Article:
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Hopeful medical cannabis supplier joins AMCC as defendant in licensure process suit

Sustainable Alabama is one of the five companies that would be awarded an integrated facility license.

Sustainable COO Ben Bramlett at the company's hemp growing facility.
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Another company has joined a lawsuit originally filed by Alabama Always against the Alabama Medical Cannabis Commission—but this company is on the side of the commission.

Sustainable Alabama is one of the five companies that the commission announced at its June 12 meeting would be awarded an integrated facility license, one of only five such licenses allowed under the 2019 legislation.

Montgomery Circuit Judge John Anderson issued a stay on the licensure process last month, reinforcing a stay the Commission itself imposed upon finding “potential inconsistencies” in the scoring tabulations of its applicants.

Alabama Always argued that the commission’s authority to issue such a stay is unclear and needed legal reinforcement in the courts; the commission did not oppose the court enshrining what it had already done.

But Sustainable Alabama argues in a court filing that the company has already incurred significant costs, obligations and liabilities since the commission announced the licenses, including a $50,000 fee paid the day after he announcement—and before the commission announced its stay.

It also argued that it abided by all of the rules of the Commission, including complying with a 10-megabyte limit that Alabama Always has complained about in its suit as one unfair advantage that was given to some applicants. Alabama Always said some applicants were unfairly allowed to submit additional information on a USB.

“Sustainable did not use placeholder exhibit pages or submit additional information by USB,” the company states in its motion to intervene in the lawsuit.

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Alabama Always has also hinted that some of the companies that the commission selected for licensure cannot meet the 60-day turnaround to beginning the cultivation process. Sustainable’s motion to intervene indicates they projected to have cultivation capability within 45 days.

“The notice of award, therefore, required Sustainable to act immediately to fulfill its obligations under the Act and Rules, and it has done so,” the company states in its complaint. “That work continues and Sustainable has incurred costs and expenses associated with it.”

The motion also list costs and obligations on land deals that are conditional on the award of the license that have already begun.

Anderson delayed a hearing that had been set for July 13 in the case, but a status hearing is set on the lawsuit today at 1:30 p.m.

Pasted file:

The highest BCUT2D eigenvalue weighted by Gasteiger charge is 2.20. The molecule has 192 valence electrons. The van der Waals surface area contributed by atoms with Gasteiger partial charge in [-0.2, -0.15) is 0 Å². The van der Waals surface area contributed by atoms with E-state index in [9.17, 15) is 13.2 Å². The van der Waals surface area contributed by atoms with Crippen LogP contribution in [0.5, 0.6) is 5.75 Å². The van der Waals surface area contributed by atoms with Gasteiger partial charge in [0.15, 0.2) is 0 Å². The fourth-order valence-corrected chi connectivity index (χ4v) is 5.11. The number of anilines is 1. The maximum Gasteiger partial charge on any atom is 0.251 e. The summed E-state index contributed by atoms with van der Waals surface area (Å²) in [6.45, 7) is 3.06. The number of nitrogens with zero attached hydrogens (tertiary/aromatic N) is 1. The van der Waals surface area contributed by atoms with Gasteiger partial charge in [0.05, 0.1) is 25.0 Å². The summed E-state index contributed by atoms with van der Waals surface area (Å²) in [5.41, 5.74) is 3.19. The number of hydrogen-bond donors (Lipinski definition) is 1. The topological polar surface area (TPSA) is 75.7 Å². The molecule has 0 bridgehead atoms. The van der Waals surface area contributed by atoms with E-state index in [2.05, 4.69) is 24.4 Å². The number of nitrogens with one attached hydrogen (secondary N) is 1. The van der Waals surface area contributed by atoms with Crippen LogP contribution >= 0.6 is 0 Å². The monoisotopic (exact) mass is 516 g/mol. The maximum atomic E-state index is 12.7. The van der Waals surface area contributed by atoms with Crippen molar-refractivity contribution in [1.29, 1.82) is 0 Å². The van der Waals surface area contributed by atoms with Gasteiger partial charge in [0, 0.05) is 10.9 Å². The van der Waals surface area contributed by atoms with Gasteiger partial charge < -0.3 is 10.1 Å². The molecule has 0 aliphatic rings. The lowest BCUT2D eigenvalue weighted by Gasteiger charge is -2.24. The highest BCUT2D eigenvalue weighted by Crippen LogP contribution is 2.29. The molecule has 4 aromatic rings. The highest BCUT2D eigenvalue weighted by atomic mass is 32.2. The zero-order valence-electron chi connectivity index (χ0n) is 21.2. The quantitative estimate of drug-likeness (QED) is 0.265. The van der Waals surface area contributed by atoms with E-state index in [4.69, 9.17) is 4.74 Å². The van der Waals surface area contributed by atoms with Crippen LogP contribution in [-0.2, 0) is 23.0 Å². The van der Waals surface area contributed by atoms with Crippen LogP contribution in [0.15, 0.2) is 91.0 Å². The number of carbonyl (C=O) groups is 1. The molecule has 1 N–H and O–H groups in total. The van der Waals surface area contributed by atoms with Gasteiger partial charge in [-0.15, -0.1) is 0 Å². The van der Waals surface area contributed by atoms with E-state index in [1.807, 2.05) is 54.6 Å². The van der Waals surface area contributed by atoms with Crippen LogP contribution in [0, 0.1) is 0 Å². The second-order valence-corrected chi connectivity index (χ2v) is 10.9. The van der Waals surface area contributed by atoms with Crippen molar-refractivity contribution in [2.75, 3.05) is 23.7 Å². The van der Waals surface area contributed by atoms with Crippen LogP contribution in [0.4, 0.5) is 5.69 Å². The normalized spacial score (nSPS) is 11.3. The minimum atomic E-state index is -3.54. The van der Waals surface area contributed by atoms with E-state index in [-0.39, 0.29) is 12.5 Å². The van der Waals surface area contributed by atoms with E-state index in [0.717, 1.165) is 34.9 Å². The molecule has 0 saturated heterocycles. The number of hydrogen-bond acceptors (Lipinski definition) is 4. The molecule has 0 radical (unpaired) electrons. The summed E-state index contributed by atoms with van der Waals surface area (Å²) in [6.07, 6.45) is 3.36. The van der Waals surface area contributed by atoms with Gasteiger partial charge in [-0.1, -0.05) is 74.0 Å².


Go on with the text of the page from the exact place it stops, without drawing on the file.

Alabama Always has also invited media to tour its Montgomery facility earlier the same morning.

Who is Sustainable Alabama?

According to the company’s website—which appeared to still be under constant update during multiple viewing Wednesday night—the company is an offshoot of Neal Pope’s Farm in Salem, Alabama near Opelika.

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“In 2018, the farm expanded its mission by adopting the Hemp Pilot Program when Congress legalized the growing of hemp,” the website states. “At that time, they launched a brand, Sustainable CBD, and has supplied cannabinoid derivatives on a local and national level since.”

At the time of its expansion, the farm brought in Auburn University graduate Ben Bramlett as chief operating officer. 

“Under Ben’s oversight, the farm has exceeded national average yields by 80 percent while keeping costs 20 percent below the Alabama Cooperative Extension (ALCE) average,” the site says of Bramlett. “He has partnered with ASU on a 3-year trial to research insect-pest relationships with hemp, and has collaborated with ALCE, Auburn University, and United States Department of Agriculture (USDA) to produce multiple educational videos about the sustainability of hemp as an agricultural crop and commodity. Through the development and formulation of multiple CBD product lines, he has expanded our predecessor company, Sustainable CBD, from an Alabama-grown crop to a national brand.”

Bramlett is just one of 13 owners, which includes a mix of attorneys, accountants, doctor, a. pharmacist, and more. The other owners are Warren Cobb, James Cunningham, Michael Delaney, Scott Delaney, Randy Dempsey, Dr. Marnix Heersink, Dr. Sebastian Heersink, Robert Holmes, Dr. John Jernigan, Joe Jones, Chris Kelley, and John Miller.

Jacob Holmes is a reporter at the Alabama Political Reporter. You can reach him at [email protected]

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